Richard E. Sorensen, dean of the Pamplin College of Business at Virginia Tech, has been conferred the title of “professor and dean emeritus” by the Virginia Tech Board of Visitors.

The title of emeritus may be conferred on retired professors and associate professors, administrative officers, librarians, and exceptional staff members who are specially recommended to the board of visitors by Virginia Tech President Charles W. Steger. Nominated individuals who are approved by the board of visitors receive an emeritus certificate from the university.

A member of the Virginia Tech community since 1982, Sorensen has served as dean of the Pamplin College of Business for 31 years. He provided extraordinary leadership, energy, and vision, and promoted the stature and welfare of the college.

Throughout his tenure as dean, Sorensen taught the Introduction to Business course and established or grew innovative programs within the college, including the Center for Leadership Studies, the college’s international programs, the executive and professional MBA programs, and the Master of Information Technology program.

In addition, Sorensen advanced diversity initiatives throughout the college through the formation of the Business Diversity Center, the undergraduate diversity minor, and through his strong commitment to hiring a diverse faculty for the college.

He has successfully ensured the future of the Pamplin College of Business through significant fundraising accomplishments. He secured the $10 million naming gift for the college that enabled the construction of an addition to the building. He strengthened the Pamplin Advisory Council which brings together alumni and friends of the college to plan for and advance the college’s future initiatives.

A leader in business innovation for Virginia Tech, Sorensen was managing director of the Virginia Tech Business Technology Center, a founding director of the Virginia Tech Corporate Research Center, the chair of the Master of Information Technology Advisory Committee, and a member of the Virginia Business editorial advisory board.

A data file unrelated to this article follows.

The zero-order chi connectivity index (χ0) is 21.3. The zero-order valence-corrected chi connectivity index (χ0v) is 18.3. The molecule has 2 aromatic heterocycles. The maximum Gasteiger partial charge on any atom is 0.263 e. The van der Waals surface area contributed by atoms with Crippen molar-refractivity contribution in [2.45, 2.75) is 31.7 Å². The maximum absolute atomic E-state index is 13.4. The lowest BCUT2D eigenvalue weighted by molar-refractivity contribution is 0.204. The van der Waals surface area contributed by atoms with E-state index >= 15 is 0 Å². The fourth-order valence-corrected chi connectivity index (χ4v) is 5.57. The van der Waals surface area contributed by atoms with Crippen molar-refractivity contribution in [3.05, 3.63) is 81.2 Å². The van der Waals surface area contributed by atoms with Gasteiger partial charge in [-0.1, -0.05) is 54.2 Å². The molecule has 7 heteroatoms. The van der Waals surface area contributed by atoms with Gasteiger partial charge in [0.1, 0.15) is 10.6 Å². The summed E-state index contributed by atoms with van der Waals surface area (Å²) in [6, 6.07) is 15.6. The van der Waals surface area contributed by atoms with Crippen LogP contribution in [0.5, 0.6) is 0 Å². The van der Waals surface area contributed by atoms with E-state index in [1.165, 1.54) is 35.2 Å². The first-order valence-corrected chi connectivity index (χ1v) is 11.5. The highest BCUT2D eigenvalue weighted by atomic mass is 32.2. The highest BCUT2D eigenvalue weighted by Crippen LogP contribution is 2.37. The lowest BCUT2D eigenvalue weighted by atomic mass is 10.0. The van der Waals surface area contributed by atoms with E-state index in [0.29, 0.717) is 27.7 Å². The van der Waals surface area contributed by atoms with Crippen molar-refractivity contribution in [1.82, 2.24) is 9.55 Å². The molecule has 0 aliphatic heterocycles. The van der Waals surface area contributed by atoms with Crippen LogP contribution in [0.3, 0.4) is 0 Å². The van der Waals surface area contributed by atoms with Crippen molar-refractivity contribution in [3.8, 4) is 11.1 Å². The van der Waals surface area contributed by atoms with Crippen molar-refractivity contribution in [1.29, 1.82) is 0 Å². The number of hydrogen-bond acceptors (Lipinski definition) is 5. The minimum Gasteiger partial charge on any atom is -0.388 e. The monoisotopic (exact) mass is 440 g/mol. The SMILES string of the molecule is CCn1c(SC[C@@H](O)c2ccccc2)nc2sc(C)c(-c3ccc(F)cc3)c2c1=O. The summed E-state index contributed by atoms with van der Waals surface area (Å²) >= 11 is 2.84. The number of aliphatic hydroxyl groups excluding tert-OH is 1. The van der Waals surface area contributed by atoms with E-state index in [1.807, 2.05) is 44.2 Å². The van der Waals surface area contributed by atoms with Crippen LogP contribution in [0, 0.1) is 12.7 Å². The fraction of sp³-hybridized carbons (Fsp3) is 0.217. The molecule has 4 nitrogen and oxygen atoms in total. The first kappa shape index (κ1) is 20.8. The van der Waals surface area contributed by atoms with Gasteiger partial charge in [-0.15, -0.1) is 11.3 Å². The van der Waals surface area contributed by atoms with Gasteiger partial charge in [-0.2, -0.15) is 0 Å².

In addition to his role as college dean, Sorensen made substantial contributions to business scholarship and thought through his published work, major academic business journals, conference proceedings, and books.

Sorensen’s contributions to business practice are numerous, including service on several state commissions and councils relating to business and tourism in Virginia and North Carolina, and as a director of or consultant to regional and national corporations.

And Sorensen has provided international leadership in business higher education, as chair of Association to Advance Collegiate Schools of Business International (AACSB), chair of many influential AACSB committees, and through his pro bono consultancy work to historically black college and university business schools.

He received his bachelor’s degree from Brooklyn Polytechnic Institute (now Polytechnic University) and an MBA and Ph.D. from New York University.

Dedicated to its motto, Ut Prosim (That I May Serve), Virginia Tech takes a hands-on, engaging approach to education, preparing scholars to be leaders in their fields and communities. As the commonwealth’s most comprehensive university and its leading research institution, Virginia Tech offers 240 undergraduate and graduate degree programs to more than 31,000 students and manages a research portfolio of $513 million. The university fulfills its land-grant mission of transforming knowledge to practice through technological leadership and by fueling economic growth and job creation locally, regionally, and across Virginia.

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